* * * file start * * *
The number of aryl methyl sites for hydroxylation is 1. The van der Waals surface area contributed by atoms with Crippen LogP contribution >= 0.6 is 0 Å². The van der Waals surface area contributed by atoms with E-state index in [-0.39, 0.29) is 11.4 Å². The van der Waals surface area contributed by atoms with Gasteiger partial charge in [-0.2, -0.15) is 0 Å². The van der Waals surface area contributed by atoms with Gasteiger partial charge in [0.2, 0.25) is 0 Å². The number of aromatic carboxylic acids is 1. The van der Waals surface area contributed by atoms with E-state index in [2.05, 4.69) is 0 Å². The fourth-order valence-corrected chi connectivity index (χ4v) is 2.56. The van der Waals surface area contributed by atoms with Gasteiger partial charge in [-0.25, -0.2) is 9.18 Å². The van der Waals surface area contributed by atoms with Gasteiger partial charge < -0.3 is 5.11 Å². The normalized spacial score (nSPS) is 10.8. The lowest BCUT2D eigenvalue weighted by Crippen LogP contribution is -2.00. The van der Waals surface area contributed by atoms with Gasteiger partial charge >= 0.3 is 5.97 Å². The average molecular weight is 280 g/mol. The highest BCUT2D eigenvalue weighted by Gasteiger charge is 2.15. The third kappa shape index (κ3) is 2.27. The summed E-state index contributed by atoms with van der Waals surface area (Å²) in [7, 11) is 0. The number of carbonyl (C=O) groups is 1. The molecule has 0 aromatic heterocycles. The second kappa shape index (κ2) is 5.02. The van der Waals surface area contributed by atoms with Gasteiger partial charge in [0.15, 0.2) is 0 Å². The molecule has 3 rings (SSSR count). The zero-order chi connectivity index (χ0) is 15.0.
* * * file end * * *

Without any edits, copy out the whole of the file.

The number of aryl methyl sites for hydroxylation is 1. The van der Waals surface area contributed by atoms with Crippen LogP contribution >= 0.6 is 0 Å². The van der Waals surface area contributed by atoms with E-state index in [-0.39, 0.29) is 11.4 Å². The van der Waals surface area contributed by atoms with Gasteiger partial charge in [-0.2, -0.15) is 0 Å². The van der Waals surface area contributed by atoms with Gasteiger partial charge in [0.2, 0.25) is 0 Å². The number of aromatic carboxylic acids is 1. The van der Waals surface area contributed by atoms with E-state index in [2.05, 4.69) is 0 Å². The fourth-order valence-corrected chi connectivity index (χ4v) is 2.56. The van der Waals surface area contributed by atoms with Gasteiger partial charge in [-0.25, -0.2) is 9.18 Å². The van der Waals surface area contributed by atoms with Gasteiger partial charge < -0.3 is 5.11 Å². The normalized spacial score (nSPS) is 10.8. The lowest BCUT2D eigenvalue weighted by Crippen LogP contribution is -2.00. The van der Waals surface area contributed by atoms with Gasteiger partial charge >= 0.3 is 5.97 Å². The average molecular weight is 280 g/mol. The highest BCUT2D eigenvalue weighted by Gasteiger charge is 2.15. The third kappa shape index (κ3) is 2.27. The summed E-state index contributed by atoms with van der Waals surface area (Å²) in [7, 11) is 0. The number of carbonyl (C=O) groups is 1. The molecule has 0 aromatic heterocycles. The second kappa shape index (κ2) is 5.02. The van der Waals surface area contributed by atoms with Gasteiger partial charge in [0.15, 0.2) is 0 Å². The molecule has 3 rings (SSSR count). The zero-order chi connectivity index (χ0) is 15.0.